America in the 1930s was, for many, a land of fear. Depression and drought sent farmers heading west from the Dust Bowl to California, the land where hope still lived. These were the "Okies" and "Arkies" that John Steinbeck wrote about in The Grapes of Wrath. Those days were recorded mostly in the familiar black-and-white photography of the day. But some color photography was done, too. The photographer Dorothea Lange was hired by the Farm Security Administration to hit the road and find the people and places that best defined the time. Her work, from the '30s and '40s, has has been gathered in Bound for Glory: America in Color 1939-43, published by Harry Abrams in conjunction with the Library of Congress.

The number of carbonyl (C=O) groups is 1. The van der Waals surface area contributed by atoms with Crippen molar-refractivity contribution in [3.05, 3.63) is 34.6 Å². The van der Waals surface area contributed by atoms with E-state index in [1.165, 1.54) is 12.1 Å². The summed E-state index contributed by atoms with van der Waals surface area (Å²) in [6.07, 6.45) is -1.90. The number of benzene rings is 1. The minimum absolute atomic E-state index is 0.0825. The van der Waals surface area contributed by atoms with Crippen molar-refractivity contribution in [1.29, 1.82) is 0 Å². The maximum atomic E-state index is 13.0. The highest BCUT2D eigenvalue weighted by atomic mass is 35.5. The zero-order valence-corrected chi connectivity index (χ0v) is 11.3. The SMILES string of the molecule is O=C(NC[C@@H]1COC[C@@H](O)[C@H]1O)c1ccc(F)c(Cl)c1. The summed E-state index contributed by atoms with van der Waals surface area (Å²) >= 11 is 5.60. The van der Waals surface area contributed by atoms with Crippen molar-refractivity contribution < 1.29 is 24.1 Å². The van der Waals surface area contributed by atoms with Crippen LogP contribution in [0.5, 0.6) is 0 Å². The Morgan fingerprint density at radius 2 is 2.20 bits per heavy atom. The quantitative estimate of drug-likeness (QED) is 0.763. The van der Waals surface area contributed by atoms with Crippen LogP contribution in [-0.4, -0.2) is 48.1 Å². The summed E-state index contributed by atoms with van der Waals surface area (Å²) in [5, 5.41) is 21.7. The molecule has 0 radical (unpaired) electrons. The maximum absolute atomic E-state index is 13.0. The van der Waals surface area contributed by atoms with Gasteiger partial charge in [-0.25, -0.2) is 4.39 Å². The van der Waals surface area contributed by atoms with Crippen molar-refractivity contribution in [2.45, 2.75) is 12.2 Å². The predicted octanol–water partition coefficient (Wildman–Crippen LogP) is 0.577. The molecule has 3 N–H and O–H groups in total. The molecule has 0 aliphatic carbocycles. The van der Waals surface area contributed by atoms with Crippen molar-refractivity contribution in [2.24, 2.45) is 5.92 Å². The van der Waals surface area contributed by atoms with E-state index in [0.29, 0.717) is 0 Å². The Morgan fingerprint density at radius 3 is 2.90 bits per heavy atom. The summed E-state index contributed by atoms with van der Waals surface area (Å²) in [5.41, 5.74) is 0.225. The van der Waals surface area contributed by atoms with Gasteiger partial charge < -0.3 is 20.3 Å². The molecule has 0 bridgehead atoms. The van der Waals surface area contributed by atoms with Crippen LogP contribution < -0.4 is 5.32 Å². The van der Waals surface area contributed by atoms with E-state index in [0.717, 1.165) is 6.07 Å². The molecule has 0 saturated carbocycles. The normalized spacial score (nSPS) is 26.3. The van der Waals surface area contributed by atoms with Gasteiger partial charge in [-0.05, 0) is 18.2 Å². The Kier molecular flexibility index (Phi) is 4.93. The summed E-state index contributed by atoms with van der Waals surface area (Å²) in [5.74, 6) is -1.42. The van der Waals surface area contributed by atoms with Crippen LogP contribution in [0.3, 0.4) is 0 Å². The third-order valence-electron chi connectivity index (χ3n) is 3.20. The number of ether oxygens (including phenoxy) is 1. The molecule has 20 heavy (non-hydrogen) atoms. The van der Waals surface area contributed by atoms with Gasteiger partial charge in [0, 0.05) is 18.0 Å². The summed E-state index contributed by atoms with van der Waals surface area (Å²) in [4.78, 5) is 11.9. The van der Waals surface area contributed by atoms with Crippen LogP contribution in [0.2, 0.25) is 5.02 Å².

Workers chop cotton on rented land in White Plains, Ga., in 1941.
Homesteader Jack Whinery with his family in Pie Town, N.M., in 1940.
ABOVE: M-4 tank crewmen at Fort Knox, Ky., in 1942.
LEFT: Dr. Schreiber gives a typhoid inoculation at a rural school in San Augustine County, Texas, in 1943.